Complaining on the internet, I am often told, doesn't amount to much of anything. Clicking "Like" or retweeting for a cause are nothing more than "Slacktivism," a type of problem-solving that only lazy millennials could have come up with.
Maybe that's true of trying to solve problems in Africa; we might need to do a whole lot more than start a Facebook group to do something about that type of stuff. But when it comes to issues around tech companies—or in this specific case, gaming companies—speaking out on social networks and online messaging boards like Twitter, Facebook, Reddit, neoGAF and the like can absolutely pave the way for change. That's because the internet provides an easy avenue to keep track of what people are saying about you.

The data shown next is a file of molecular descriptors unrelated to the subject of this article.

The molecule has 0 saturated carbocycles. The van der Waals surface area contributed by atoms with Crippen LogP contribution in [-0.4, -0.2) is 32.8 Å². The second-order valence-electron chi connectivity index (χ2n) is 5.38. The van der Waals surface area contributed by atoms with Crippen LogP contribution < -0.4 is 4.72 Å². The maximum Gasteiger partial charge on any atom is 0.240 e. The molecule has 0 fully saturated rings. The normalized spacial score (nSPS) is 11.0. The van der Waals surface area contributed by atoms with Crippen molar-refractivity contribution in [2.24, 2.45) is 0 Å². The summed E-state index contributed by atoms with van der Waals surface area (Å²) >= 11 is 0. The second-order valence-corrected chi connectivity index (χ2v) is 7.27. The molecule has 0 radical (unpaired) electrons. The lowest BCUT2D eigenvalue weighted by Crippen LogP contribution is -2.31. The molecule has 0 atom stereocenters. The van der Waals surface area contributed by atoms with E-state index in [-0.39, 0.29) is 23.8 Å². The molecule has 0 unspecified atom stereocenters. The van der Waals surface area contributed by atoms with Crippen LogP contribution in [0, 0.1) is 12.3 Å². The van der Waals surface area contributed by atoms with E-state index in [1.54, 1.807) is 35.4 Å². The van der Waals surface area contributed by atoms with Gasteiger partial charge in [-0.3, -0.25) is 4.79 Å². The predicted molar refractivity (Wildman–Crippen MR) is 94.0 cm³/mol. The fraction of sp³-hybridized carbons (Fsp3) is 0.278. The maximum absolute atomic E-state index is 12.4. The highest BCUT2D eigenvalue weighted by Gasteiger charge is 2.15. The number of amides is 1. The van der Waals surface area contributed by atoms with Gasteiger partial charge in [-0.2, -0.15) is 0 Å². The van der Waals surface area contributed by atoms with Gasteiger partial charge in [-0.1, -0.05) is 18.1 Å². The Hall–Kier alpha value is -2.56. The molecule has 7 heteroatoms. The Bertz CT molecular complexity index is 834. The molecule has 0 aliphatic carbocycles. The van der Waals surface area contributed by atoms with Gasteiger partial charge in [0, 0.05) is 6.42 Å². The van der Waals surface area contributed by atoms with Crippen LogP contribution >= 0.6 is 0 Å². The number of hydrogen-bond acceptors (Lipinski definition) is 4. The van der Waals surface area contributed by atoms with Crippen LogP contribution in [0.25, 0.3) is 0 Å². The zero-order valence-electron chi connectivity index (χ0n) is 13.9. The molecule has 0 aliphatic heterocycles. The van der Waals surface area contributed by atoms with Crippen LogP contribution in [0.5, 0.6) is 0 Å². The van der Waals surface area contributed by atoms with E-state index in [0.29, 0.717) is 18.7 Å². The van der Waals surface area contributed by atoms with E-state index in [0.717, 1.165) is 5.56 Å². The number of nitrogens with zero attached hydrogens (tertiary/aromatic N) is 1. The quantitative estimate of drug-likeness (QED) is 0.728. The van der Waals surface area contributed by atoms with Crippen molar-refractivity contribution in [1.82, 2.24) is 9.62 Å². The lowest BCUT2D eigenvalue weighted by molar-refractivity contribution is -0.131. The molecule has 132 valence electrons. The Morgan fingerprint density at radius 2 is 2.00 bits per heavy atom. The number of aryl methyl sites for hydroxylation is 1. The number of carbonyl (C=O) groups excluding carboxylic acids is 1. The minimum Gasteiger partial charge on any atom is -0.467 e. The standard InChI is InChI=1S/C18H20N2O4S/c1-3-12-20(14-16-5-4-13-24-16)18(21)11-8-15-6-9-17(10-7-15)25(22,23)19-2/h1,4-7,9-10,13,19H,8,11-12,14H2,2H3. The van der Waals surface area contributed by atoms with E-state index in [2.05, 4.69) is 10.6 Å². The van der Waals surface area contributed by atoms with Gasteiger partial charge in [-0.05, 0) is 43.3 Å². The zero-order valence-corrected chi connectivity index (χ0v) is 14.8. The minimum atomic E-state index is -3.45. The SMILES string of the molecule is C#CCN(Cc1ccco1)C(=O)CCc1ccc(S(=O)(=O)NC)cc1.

Look no further than the recent surprise reversal on DRM policies on the Xbox One for proof. Prior to today, Microsoft declared that the Xbox One would require players to check in once every 24 hours, you'd need to activate games before playing, and there would be restrictions on how games could be traded, borrowed, and shared.